University of Michigan, USA, and IZA, Germany
IZA World of Labor role
Author, Topic spokesperson
Inequality in developing countries, Education, Youth unemployment, Demography, Brazil, South Africa
English - Native speaker
Print, Digital, Radio
Professor in the Department of Economics and Research Professor in the Population Studies Center, University of Michigan, USA
Positions/functions as a policy advisor
Consultant or advisor to South African presidency, World Bank, United Nations High-Level Panel on Post-2015 Development Agenda, United Nations Population Division; Director, DFID/IZA Program on Growth and Labor Markets in Low-Income Countries
Visiting Professor of Economics, University of Cape Town, 1997–1998, 2004–2006, and 2013–2014; Visiting Researcher, Institute for Applied Economic Research (IPEA), Rio de Janeiro, Brazil, 1989–1990
PhD Economics, University of California, Berkeley, 1983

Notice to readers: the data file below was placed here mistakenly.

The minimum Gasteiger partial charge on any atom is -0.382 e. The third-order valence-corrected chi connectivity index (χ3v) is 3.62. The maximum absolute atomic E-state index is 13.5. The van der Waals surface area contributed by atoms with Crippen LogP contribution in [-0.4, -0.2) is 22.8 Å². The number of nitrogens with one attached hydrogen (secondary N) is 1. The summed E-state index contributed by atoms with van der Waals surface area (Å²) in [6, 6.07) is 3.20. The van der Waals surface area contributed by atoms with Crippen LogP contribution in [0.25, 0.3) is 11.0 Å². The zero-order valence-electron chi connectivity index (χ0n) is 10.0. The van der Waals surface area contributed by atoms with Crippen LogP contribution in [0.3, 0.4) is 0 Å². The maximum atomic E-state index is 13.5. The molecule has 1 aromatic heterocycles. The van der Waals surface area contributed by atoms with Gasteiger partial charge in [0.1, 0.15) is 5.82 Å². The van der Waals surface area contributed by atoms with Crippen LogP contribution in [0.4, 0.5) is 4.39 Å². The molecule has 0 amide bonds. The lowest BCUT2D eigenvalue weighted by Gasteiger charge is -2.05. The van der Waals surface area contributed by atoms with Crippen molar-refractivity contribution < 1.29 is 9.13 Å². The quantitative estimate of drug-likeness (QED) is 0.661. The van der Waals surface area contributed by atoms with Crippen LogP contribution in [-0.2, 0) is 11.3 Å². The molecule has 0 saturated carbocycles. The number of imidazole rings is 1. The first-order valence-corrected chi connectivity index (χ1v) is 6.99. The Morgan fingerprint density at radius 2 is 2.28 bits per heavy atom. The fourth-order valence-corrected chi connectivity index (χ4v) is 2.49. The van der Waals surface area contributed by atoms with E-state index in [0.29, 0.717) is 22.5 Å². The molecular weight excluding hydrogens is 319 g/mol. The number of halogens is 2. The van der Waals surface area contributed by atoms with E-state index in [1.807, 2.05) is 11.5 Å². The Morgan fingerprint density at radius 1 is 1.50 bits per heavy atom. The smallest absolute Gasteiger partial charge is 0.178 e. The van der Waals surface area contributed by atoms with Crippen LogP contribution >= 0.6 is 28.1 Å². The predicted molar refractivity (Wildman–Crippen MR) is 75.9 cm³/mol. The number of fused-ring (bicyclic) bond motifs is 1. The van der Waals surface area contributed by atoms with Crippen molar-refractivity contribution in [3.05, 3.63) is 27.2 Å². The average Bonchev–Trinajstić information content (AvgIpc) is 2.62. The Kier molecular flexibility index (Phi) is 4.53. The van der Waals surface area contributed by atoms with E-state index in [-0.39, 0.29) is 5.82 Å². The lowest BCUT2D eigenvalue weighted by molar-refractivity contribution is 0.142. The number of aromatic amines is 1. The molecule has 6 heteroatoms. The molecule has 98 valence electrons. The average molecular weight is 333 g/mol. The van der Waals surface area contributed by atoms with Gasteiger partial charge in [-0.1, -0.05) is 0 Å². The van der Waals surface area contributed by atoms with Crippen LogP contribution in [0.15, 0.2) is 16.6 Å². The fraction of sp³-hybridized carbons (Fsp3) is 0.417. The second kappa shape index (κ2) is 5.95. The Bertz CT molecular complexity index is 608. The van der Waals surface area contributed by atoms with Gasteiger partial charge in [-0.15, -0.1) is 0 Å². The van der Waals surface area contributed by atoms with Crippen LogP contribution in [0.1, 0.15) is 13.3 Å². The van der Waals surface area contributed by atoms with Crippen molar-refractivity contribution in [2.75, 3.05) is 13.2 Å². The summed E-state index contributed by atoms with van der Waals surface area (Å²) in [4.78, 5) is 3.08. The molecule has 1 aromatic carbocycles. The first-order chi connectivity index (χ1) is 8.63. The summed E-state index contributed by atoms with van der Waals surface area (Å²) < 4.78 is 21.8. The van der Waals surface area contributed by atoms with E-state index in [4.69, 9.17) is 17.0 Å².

“How the world survived the population bomb: Lessons from fifty years of extraordinary demographic history.” Demography 48:4 (2011): 1231–1262. (Population Association of America Presidential Address).
“Schooling as a lottery: Racial differences in progress through school in urban South Africa.” Journal of Development Economics 95:2 (2011): 121–136 (with C. Ardington and M. Leibbrandt).
“Stages of the demographic transition from a child’s perspective: Family size, cohort size, and schooling.” Population and Development Review 34:2 (2008): 225–252 (with L. Marteleto).
“Effects of economic shocks on children’s employment and schooling in Brazil.” Journal of Development Economics 84:1 (2007): 188–214 (with S. Duryea and D. Levison).
“Effects of family background on earnings and returns to schooling: Evidence from Brazil.” Journal of Political Economy 101:4 (1993): 213–243 (with R. Schoeni).
Youth bulges are not a major factor explaining current levels of youth unemploymentDavid Lam, May 2014The youth population bulge is often mentioned in discussions of youth unemployment and unrest in developing countries. But the youth share of the population has fallen rapidly in recent decades in most countries, and is projected to continue to fall. Evidence on the link between youth bulges and youth unemployment is mixed. It should not be assumed that declines in the relative size of the youth population will translate into falling youth unemployment without further policy measures to improve the youth labor market.MoreLess